Thursday, April 4, 2019

Questions to Ask When Planning a Classroom Video Project

Making videos can be a great way to get students excited and invested in the process of researching a topic and presenting their findings for others to see. But before you dive headlong into a video project with your students take some time consider the following questions as you plan the project.

*Planning questions to ask yourself.
-What do you want students to demonstrate?
- What is your knowledge of the creation process?
- What is your students' level of knowledge of content?
- What are yours and your students' skills in writing, research, editing, assembling?
- How much time can you allot to this project?
- What are your skills? (Tip, do the project yourself from scratch)
- What are your students’ skills?
- What kind of equipment do you have at your disposal? How often can you access that equipment?

And once you have answer these questions don't forget to have students create a storyboard as part of their creative process.

The Australian Centre for the Moving Image has an excellent overview of storyboarding for beginners. The ACMI overview of storyboarding includes suggested activities for learning how to create storyboards. Included in those activities is a storyboard template that beginners can download and duplicate. Watch this video from the ACMI for an explanation of what a storyboard is an how it is used in the video creation process.


If you don't want to use ACMI's storyboard template you can make your own in PowerPoint or in Google Slides. Watch my videos embedded below to learn how to use PowerPoint and Google Slides to make printable storyboards.

How to create a storyboard template in PowerPoint.

How to create a storyboard template in Google Slides.

Webinar Next Tuesday - Introduction to AR & VR in Your Classroom

Next Tuesday at 4pm ET I'm hosting a Practical Ed Tech webinar designed to introduce you to how to use some augmented reality and virtual reality tools in your classroom. The webinar, Introduction to AR & VR in Your Classroom, will show you how to use tools including Google Expeditions, VR Tour Creator, Metaverse, Merge Cube, and a few other easy-to-access AR and VR tools.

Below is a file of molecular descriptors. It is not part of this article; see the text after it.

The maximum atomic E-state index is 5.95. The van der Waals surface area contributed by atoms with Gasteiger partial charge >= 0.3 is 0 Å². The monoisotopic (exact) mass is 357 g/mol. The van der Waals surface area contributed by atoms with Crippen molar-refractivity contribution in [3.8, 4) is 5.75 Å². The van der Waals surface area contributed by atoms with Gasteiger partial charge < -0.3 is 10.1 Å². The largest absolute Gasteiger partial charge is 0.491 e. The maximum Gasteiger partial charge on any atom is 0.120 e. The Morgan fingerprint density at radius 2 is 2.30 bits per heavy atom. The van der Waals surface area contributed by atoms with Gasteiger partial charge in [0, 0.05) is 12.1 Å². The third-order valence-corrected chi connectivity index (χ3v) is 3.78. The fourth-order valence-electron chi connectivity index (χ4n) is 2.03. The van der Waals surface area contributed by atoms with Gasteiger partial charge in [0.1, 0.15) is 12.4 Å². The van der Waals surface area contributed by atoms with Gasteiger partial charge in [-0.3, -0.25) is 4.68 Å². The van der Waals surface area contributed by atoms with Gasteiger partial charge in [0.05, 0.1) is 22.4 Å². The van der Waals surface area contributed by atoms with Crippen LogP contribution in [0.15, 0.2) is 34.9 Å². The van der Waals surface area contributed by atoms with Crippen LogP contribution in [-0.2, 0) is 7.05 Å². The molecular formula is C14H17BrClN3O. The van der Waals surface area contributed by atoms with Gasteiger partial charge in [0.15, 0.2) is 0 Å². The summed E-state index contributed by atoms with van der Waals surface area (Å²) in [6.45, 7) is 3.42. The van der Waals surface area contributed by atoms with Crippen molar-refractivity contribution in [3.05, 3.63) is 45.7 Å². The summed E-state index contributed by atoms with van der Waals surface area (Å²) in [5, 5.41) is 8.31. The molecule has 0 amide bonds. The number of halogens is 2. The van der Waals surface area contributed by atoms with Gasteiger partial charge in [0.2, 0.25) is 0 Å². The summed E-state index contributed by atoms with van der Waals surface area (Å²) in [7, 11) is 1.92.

You should join this webinar if:
  • You’ve heard about VR and AR but you’re not sure which is which.
  • You want to find new ways to engage your students in learning about science, social studies, art, math, or language arts.
  • You want clear guidance on how to start using VR or AR in your classroom.

In this webinar you’ll learn:

  • The difference between VR and AR.
  • Research-based applications of VR and AR in education.
  • The material requirements for using virtual and augmented reality.
  • How to make augmented reality experiences.
  • Where to find and how to make virtual reality experiences.

Sales of Practical Ed Tech webinars along with my school-based consultation services are what provide the funding to keep Free Technology for Teachers running. 

A Chrome Extension for Clutter-free Reading and Printing

Mercury Reader is a Chrome extension that removes sidebar content from articles that you view in your Chrome web browser. It will hide banner ads, suggested "related" articles, and anything else that is not a part of the primary article on the page you are viewing. When you use Mercury Reader to print an article, all of the sidebar content is removed thereby saving you paper and ink.

Mercury Reader is more than just a tool for hiding sidebar content from a page. It can also be used to adjust the font size and color contrast of a page. And Kindle users can send a page directly from Mercury Reader to their Kindles.

Watch my new video to see how Mercury Reader works.

How to Make Interactive Videos

For many years I helped teachers and students use YouTube's annotations tool to create series of interactive or choose-your-own-adventure videos. Unfortunately, YouTube discontinued that service about eighteen months ago. This week a reader contacted me for a recommendation on other ways to make interactive videos. My suggestion was to try using Thinglink's video editor.

Thinglink started out as a service for creating interactive images. It's a service that I've combined with PicCollage to have students develop interactive image collages. Thinglink also has tools for adding interactive elements to videos. You can use it to add interactive elements to videos that you own and upload to the service. You can also use Thinglink to add interactive elements to videos that you find on YouTube. Watch my new video to learn how to use Thinglink to add interactive elements to videos found on YouTube.


Applications for Education
Thinglink's video editor can be a good tool to use to call attention to important parts of a video. It can also be useful in adding clarifying information to videos.

Wednesday, April 3, 2019

A Poem for Every Day of National Poetry Month

Last fall I wrote about the Poetry 180 project hosted by the Library of Congress. Now that National Poetry Month is here, it's a good time to revisit the post that I wrote about Poetry 180 at the beginning of the school year.

Poetry 180 is a Library of Congress project that was created when Billy Collins was the U.S. Poet Laureate. The purpose of the project is to provide high school teachers with poems for their students to read or hear throughout the school year.

Collins selected the poems for Poetry 180 with high school students in mind. I didn't look at every poem in the list, but of dozen or so that I looked at, none would take more than a few minutes to read in a classroom. Speaking of reading in class, Collins encourages teachers to read the poems aloud or have students read the poems aloud. To that end, here's his advice on how to read a poem out loud.